However, to receive the withholding tax exemption, enterprises must fulfill three conditions.
First, they have to apply for a VAT certificate to state that it is the state’s burden from the general department of taxation (GDT) with a validity of one-year, attached with the monthly VAT declaration and a declaration that the proper accounting standards have been upheld.
The government also exempted tax on profits for small and medium enterprises (SMEs) in what is regarded as the priority sector in agricultural products from October 2018. The concerned enterprises must use at least 60 percent of local raw materials, increase the number of employees by 20 per cent or be located in the SME Cluster zone. The exemption applies to  the monthly 1 per cent of pre-payment of tax on income and the annual minimum tax.
According to the General Department of Taxation (GDT), those applying for income tax, prepayment of income tax and minimum tax exemption must present their memorandum and articles of associations, business licences – including the certificate of commercial registration – certificate of tax registration and patent card, business plan and financial statements, goods and services contracts, employment contracts and employee training plan, as well as rental agreement and property title certificate.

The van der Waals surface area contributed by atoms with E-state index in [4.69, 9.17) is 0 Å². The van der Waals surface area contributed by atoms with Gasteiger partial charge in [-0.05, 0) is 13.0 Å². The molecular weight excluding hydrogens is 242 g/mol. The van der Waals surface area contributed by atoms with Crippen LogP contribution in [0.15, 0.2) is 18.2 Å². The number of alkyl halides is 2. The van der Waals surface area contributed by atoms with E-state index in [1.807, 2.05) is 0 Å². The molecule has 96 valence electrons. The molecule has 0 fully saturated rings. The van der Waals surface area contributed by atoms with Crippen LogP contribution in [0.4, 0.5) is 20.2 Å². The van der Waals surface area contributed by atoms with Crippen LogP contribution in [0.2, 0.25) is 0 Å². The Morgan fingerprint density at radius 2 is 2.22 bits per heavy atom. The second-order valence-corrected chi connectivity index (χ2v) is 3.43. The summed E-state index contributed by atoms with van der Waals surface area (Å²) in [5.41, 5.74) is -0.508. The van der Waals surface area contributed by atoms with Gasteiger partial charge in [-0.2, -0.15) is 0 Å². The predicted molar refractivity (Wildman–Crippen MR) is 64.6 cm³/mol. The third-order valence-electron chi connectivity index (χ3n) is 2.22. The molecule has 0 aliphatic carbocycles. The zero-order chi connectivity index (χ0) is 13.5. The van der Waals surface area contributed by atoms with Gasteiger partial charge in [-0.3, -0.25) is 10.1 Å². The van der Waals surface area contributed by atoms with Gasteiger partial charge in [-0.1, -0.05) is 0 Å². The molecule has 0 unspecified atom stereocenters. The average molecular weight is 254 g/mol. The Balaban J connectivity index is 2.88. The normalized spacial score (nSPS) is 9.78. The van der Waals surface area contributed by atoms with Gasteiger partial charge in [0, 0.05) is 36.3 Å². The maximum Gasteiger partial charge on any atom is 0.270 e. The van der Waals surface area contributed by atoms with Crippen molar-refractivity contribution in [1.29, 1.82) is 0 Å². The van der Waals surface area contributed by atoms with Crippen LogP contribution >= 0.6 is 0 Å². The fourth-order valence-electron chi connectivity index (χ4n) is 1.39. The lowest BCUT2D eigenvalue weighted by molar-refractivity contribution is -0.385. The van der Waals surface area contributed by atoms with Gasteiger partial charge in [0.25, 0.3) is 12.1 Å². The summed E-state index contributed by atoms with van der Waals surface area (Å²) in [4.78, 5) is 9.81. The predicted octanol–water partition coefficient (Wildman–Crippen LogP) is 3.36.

The GDT says that firms who want to be eligible for tax deductions must submit the memorandum and articles of association, business licenses, business plan and financial statements, goods and services contracts and employee training plan.
Secretary-General of the Cambodia Rice Federation (CRF) Lun Yeng,  says that the majority of the rice-exporting companies have applied for the tax incentives from the government and they have a proper accounting system. However, some small rice millers have yet to meet the proper accounting standards. Therefore, at present, the CRF is working with Banhji Fintech Co Ltd, a local company providing accounting solutions tailored to Cambodian SMEs, to help 20 small rice millers to prepare proper accounts, Lun adds. “All enterprises must apply to the GDT in the capital or provinces to receive the tax incentives and the CRF must also facilitate this task,” he says.
General Manager of Signatures of Asia Chan Pich, one of leading rice exporters in Cambodia, says that his firm has applied to the GDT to be eligible for the tax incentives from the government.